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Brad Fitzpatrick

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my day in review [Oct. 3rd, 2000|09:02 pm]
Brad Fitzpatrick
after my unproductive morning, i decided to get my life in order. i went to office depot and bought a bunch of organizational furniture... desk stand, file cabinets, file folders, pencils, etc... then I cleaned my room, my desk, made my bed, and did a bunch of homework.

sarah (livejournal user #8 and friend from first year in college) came by and visited me about 6:00 pm... that was cool. hadn't seen her in awhile. made me happy.

afterwards blythe came over and I cooked us macaroni and cheese and dr. pepper. gourmet.

now i'm working on physics. the homework is all web-based now, so we know right away if we got it right or not... no showing our work, kick ass. i'm stuck on these two:

"Two fixed particles, of charges q1 = +2.0 µC and q2 = -7.0 µC, are 14 cm apart. How far from each should a third charge be located so that no net electrostatic force acts on it? " Seemed easy (4.88 cm), but I keep getting it wrong.

"Two engineering students, John with a weight of 180 lb and Mary with a weight of 90 lb, are 100 ft apart. Suppose each has a 0.04% imbalance in the amount of positive and negative charge, one student being positive and the other negative. Estimate roughly the electrostatic force of attraction between them by replacing each student with a sphere of water having the same mass as the student." No clue. Need to read the book I guess. But what's with the stupid units?
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Comments:
[User Picture]From: visions
2000-10-03 11:45 pm (UTC)
to the first question, it would depend on the placement of the particle. if they are linear or if they are planar. i couldnt help without knowing that. the basic idea though, find the net electrostatic force acting in the direction of the third charge. then, just figure out the distance at which that charge is disapated, assuming that q3 is uncharged or the point at which q3's charge counteracts the net force exhibited by the other charges.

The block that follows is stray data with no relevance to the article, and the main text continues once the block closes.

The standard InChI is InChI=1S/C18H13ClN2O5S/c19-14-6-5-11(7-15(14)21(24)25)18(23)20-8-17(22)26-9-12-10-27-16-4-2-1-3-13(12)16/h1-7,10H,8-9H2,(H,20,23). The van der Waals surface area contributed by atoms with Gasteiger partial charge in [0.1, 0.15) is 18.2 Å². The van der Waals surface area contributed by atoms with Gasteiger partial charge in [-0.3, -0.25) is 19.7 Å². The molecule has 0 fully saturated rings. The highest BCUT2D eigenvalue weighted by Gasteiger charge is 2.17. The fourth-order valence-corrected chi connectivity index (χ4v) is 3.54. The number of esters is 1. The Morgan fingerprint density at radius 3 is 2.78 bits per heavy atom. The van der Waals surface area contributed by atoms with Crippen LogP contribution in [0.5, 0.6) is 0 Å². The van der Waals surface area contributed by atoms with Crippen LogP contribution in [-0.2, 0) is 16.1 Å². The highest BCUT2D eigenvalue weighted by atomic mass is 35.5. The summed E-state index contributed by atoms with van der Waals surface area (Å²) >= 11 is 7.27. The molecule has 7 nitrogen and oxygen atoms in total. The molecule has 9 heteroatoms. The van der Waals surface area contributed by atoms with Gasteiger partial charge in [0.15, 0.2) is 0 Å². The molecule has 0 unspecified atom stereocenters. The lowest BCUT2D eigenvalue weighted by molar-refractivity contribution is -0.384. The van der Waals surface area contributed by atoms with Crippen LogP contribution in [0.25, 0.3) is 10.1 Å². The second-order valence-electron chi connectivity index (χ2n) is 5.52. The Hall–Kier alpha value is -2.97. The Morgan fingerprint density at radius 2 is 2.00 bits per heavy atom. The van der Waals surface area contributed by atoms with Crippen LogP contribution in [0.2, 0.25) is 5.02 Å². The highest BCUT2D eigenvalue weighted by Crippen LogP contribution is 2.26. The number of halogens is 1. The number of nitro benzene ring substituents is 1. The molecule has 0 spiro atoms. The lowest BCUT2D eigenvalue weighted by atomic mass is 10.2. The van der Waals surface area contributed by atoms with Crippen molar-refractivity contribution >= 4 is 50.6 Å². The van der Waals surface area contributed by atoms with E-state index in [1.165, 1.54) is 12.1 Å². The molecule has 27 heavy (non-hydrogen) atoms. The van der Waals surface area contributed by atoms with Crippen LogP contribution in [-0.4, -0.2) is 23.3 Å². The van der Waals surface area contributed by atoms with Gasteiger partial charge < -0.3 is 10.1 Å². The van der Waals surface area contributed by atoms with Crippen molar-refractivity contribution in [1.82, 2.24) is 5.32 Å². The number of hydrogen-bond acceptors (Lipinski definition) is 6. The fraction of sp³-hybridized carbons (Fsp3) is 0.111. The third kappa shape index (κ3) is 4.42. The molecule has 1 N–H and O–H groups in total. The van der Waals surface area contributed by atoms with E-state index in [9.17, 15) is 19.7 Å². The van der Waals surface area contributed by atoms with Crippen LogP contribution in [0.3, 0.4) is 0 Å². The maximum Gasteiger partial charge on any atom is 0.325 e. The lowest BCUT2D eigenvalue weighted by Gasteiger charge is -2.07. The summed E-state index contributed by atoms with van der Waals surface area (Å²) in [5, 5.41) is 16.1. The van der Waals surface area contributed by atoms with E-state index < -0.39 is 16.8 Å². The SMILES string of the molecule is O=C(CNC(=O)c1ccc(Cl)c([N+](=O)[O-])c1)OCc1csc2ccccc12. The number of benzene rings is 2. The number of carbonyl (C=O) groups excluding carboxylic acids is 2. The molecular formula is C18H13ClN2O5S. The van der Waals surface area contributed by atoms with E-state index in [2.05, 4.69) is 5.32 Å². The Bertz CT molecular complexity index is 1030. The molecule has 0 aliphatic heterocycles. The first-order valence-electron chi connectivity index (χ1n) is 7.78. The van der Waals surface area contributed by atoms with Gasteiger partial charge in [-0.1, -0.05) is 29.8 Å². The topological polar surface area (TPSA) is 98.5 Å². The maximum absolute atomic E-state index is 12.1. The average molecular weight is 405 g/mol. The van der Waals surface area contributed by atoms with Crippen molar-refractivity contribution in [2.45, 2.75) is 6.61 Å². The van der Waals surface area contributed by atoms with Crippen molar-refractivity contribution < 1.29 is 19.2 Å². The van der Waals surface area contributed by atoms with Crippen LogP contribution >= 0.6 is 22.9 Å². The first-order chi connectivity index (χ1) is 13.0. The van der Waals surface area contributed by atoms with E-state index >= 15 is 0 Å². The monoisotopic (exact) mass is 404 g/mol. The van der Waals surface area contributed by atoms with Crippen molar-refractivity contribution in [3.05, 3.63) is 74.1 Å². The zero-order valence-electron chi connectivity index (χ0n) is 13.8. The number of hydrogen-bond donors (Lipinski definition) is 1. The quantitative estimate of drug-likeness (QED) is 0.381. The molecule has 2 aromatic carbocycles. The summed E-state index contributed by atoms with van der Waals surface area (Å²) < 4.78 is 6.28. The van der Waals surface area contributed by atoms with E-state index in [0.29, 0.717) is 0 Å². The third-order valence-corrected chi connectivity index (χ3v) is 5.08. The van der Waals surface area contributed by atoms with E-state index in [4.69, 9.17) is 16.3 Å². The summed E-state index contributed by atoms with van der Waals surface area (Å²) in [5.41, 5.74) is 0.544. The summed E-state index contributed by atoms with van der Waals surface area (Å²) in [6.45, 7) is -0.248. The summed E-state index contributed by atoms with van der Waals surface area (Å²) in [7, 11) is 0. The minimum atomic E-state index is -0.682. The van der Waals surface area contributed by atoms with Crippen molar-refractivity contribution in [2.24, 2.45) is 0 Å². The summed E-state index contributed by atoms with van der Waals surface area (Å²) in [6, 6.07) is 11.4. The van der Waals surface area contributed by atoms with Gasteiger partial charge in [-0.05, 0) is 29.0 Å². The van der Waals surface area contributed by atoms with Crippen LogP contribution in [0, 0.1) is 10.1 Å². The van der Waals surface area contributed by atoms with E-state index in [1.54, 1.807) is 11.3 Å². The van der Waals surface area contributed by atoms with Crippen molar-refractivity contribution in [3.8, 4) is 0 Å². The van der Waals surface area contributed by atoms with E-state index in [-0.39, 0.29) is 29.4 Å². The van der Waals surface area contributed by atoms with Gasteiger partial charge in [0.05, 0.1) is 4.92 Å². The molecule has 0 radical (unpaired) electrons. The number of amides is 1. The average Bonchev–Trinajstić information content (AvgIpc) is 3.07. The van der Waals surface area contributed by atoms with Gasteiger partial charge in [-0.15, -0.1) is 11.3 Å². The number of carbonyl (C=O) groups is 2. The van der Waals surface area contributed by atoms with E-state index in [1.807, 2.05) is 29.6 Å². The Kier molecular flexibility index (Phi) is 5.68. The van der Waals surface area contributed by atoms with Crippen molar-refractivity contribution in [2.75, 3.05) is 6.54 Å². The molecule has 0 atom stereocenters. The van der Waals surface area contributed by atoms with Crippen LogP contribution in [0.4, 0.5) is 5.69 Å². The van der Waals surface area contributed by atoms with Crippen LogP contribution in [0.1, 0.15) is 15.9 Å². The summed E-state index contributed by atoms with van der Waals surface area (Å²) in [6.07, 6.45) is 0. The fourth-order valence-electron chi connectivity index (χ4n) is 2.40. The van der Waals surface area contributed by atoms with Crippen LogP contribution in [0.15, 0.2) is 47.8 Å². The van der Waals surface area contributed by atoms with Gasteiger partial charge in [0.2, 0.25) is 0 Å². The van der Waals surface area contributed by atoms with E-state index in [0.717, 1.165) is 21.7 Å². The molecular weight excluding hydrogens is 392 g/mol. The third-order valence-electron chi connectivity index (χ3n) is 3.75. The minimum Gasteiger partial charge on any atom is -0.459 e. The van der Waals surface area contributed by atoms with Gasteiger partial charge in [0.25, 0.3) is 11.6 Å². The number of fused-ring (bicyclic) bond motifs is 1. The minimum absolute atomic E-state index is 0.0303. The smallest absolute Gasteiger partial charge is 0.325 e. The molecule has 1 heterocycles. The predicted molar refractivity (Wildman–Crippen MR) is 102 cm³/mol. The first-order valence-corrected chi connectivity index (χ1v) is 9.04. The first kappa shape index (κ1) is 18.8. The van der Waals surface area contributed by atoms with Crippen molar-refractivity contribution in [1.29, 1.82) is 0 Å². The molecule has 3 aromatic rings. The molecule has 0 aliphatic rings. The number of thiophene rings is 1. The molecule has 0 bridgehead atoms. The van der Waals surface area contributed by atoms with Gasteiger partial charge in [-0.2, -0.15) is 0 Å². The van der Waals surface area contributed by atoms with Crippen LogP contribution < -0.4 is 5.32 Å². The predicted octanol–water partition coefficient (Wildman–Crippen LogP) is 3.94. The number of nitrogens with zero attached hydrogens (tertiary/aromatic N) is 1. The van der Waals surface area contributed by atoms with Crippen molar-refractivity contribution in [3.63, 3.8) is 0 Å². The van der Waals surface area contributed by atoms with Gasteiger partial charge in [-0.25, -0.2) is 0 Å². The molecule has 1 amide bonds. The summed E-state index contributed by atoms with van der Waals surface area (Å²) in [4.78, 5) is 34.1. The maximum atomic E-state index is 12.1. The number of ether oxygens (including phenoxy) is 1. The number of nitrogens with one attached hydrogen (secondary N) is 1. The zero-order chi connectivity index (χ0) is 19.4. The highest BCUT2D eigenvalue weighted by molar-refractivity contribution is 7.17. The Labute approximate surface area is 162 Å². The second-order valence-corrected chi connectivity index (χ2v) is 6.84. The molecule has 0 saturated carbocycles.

to the second question, simply convert the weights to a mass... then the percentage of imbalance is the amount of charge exerted by each.. which will be attractive since they are opposite charges.

im not sure if that helps at all... but maybe. :)
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[User Picture]From: d4b
2000-10-05 01:18 pm (UTC)

Re:

John and Mary are attracted to each other because they are madly in love with each other. But I guess they forgot to mention that in the textbook. ;-)
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[User Picture]From: shortypoke
2000-10-03 11:51 pm (UTC)

ahhh

The famous macncheese and dr.pepper,
i name it the Brad's special
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[User Picture]From: whitaker
2000-10-04 08:23 am (UTC)
God... I must be a REAL dumbass if I failed MY Physics test. I'd shit myself if I had problems like those.
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[User Picture]From: mattrope
2000-10-04 09:30 am (UTC)

Problem #1

You said you got 4.88, right? If you are doing it the same way I am, I think you should get two answers: 4.88 and -16.08. I think the -16.08 might be the one you want (so the third charge would be 16.08 cm from the positive charge and 30.08 cm from the negative charge). That configuration seems logical to me...

If you choose the 4.88 number, the third charge will be between the positive and negative charges, so it will almost certainly want to move one way or the other...
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[User Picture]From: bradfitz
2000-10-04 09:33 am (UTC)

Re: Problem #1

Yeah, it was the 16.08 one.

As for the other problem, turns out I did have it right, but the website was wrong.
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